Pope and Young Club weighs in on high-fenced hunting


Well, this should get some Texans fired up.

The Pope & Young Club released a statement on what the club considers fair chase.

The club says they are proud of the “Fair Chase” ethics they have implemented, fought for and defended since 1961. The Club and its membership steadfastly support and promote the North American Wildlife Conservation Model.

The Pope & Young Club official position statement:

“The Pope and Young Club and its membership strongly condemn the killing of big game animals in artificial situations. An “artificial situation” is defined as a situation where animals are held in captivity, game-proof fenced enclosures or released from captivity. These unethical practices are often referred to as “canned hunts.” This shall be considered an unethical practice devoid of fair chase hunting ethics as the animals are not free-ranging.

These canned shoot situations present further concerns that impact the future of bowhunting. They weaken the public acceptance of legitimate fair chase bowhunting, provide possibilities for transmitting diseases, and corrupt the North American Model of Wildlife Conservation. Animals held, or bred and raised for the purpose of trophy harvest, in these facilities are not considered wildlife. The killing of these animals is not managed by the authority of a wildlife management agency and the killing, itself, is devoid of any values embodied by legitimate hunting.

The Pope and Young Club does not accept into its Records Program any animal taken under any captive scenarios and considers these practices extreme examples of unethical hunting. The Pope & Young Club also considers this practice unethical treatment of North American big game animals.”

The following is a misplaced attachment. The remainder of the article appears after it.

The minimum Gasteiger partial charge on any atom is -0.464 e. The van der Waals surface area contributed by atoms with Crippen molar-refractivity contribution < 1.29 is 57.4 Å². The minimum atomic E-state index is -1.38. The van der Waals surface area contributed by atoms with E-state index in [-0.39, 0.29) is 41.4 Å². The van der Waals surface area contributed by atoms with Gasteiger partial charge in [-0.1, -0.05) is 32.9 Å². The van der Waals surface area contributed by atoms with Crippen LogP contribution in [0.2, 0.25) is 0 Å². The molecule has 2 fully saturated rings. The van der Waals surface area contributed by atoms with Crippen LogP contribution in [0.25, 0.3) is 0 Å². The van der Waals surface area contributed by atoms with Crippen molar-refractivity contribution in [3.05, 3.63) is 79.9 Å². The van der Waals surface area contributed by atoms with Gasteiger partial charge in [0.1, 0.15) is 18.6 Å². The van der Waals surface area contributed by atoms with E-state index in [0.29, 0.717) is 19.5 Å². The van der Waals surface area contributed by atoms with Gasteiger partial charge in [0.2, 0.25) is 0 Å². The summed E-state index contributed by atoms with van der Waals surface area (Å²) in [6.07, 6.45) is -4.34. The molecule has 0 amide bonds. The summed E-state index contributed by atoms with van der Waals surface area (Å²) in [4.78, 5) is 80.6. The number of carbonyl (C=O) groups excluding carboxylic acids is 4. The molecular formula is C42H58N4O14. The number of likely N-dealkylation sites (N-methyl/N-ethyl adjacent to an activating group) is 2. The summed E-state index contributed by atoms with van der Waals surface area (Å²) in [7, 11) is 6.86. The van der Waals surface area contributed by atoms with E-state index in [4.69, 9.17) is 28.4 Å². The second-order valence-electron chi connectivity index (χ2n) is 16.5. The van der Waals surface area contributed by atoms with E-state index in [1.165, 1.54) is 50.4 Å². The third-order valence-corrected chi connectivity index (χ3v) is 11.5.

Leave us your comments and tell us what you think about the statement.

About the author

Lili Sams

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Hey y'all! I'm a sweet tea lovin' girl from the Lone Star State. I am recent graduate of the University of Missouri School of Journalism, currently living and working in the Big Apple. When I'm not in the big city you can find me riding a 4 wheeler and hunting with my papa.

7 Responses

  1. Ace Redman

    I agree with P & Y. on this topic. No canned hunts … no high fence hunting … .

  2. Tim W.

    I hunted 25,000 high-fenced acres in South Africa. There were no cross fences, and there was no animal breeding program. The animals were wild, and they could avoid me at all times for the 8 days I hunted. It was real hunting.

    I would not enjoy ‘hunting’ a small, high-fenced property with animals that were bred like livestock or genetically manipulated. I do know what makes a wild animal, and that eliminates any consciously bred or manipulated animals. I don’t know what size property is “too small” to be fair chase hunting when high fenced. I concur with Pope & Young theoretically, but I don’t know where they draw the “captive” line. If it’s any high-fenced acreage, I understand that line, but I don’t agree with it.

  3. Mark Thomas

    So, any size “fenced” area? I hunted in South Africa within a “fenced” area that was over 60,000 acres. It’s the only way they can protect their animals from poaching. If you think that wasn’t difficult and free-ranging you are sadly mistaken. Spot and stalk hunting that covered a mountain range. It was difficult to say the least. Is an island an enclosure? If the animals can’t leave, then it’s an enclosure – is that not fair chase? I’ve hunted two different islands – extremely difficult hunting. Anyone who thinks these three instances I’ve offered are not free range you are welcome to come with me and give it a try. There has to be room here to define what a “canned” hunt is – just because there’s a fence doesn’t mean it’s easy or “canned”.

    • David Wetzel

      I agree that there are high fenced operations that probably do represent “fair chase” hunting, to a degree. Unfortunately the problem is that even in most of these situations in Africa or even here in the US where the acreage is extensive, ask your outfitter if you can get a specific animal, even one that is not native to that area, or one of a specific size. More often than not, this request can be honored. If that is the case, you are contributing to the potential spread of disease, and basically hunting ‘farmed” animals. There are exceptions, but human nature being what it is, the allure of big money leads people to do things that cross the line ethically, of what I consider “fair chase” and real hunting. There may be no easy answers, but I would err on the side of caution, and applaud P&Y for their stand.

  4. Dale Medley

    I agree 100% its unfair to the animal.I also think that this sort of thing jeapordizes our true hunting privelages. Some day the government could make this our only hunting opportunity. Not OK with me…


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